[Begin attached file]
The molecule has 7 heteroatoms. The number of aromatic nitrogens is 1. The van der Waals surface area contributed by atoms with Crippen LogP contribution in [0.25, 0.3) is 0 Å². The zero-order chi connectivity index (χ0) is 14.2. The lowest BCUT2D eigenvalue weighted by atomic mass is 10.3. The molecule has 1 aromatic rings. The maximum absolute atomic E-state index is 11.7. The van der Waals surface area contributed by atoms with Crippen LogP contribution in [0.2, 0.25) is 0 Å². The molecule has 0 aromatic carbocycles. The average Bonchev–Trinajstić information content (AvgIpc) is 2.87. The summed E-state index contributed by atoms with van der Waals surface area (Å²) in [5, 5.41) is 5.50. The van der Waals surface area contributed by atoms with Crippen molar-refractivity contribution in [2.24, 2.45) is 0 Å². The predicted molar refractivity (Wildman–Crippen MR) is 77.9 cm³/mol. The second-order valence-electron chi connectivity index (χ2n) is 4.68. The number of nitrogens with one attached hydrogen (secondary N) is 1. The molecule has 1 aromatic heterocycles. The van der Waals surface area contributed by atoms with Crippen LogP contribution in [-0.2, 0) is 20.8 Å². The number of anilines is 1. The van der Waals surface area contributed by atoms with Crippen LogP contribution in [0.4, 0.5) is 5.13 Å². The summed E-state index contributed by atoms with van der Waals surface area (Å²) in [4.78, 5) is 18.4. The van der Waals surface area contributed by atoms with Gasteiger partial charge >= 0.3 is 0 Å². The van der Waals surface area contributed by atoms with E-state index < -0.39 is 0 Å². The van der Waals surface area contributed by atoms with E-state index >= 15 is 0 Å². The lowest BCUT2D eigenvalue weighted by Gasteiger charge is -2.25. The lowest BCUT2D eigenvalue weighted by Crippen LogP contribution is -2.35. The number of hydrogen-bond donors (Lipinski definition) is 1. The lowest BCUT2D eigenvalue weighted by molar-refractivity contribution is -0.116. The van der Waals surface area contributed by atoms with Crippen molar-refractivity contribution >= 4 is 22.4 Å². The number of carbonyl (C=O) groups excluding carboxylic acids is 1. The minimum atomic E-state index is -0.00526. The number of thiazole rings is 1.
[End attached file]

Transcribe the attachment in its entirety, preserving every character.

The molecule has 7 heteroatoms. The number of aromatic nitrogens is 1. The van der Waals surface area contributed by atoms with Crippen LogP contribution in [0.25, 0.3) is 0 Å². The zero-order chi connectivity index (χ0) is 14.2. The lowest BCUT2D eigenvalue weighted by atomic mass is 10.3. The molecule has 1 aromatic rings. The maximum absolute atomic E-state index is 11.7. The van der Waals surface area contributed by atoms with Crippen LogP contribution in [0.2, 0.25) is 0 Å². The molecule has 0 aromatic carbocycles. The average Bonchev–Trinajstić information content (AvgIpc) is 2.87. The summed E-state index contributed by atoms with van der Waals surface area (Å²) in [5, 5.41) is 5.50. The van der Waals surface area contributed by atoms with Crippen molar-refractivity contribution in [2.24, 2.45) is 0 Å². The predicted molar refractivity (Wildman–Crippen MR) is 77.9 cm³/mol. The second-order valence-electron chi connectivity index (χ2n) is 4.68. The number of nitrogens with one attached hydrogen (secondary N) is 1. The molecule has 1 aromatic heterocycles. The van der Waals surface area contributed by atoms with Crippen LogP contribution in [-0.2, 0) is 20.8 Å². The number of anilines is 1. The van der Waals surface area contributed by atoms with Crippen LogP contribution in [0.4, 0.5) is 5.13 Å². The summed E-state index contributed by atoms with van der Waals surface area (Å²) in [4.78, 5) is 18.4. The van der Waals surface area contributed by atoms with Gasteiger partial charge >= 0.3 is 0 Å². The van der Waals surface area contributed by atoms with E-state index < -0.39 is 0 Å². The van der Waals surface area contributed by atoms with E-state index >= 15 is 0 Å². The lowest BCUT2D eigenvalue weighted by Gasteiger charge is -2.25. The lowest BCUT2D eigenvalue weighted by Crippen LogP contribution is -2.35. The number of hydrogen-bond donors (Lipinski definition) is 1. The lowest BCUT2D eigenvalue weighted by molar-refractivity contribution is -0.116. The van der Waals surface area contributed by atoms with Crippen molar-refractivity contribution >= 4 is 22.4 Å². The number of carbonyl (C=O) groups excluding carboxylic acids is 1. The minimum atomic E-state index is -0.00526. The number of thiazole rings is 1.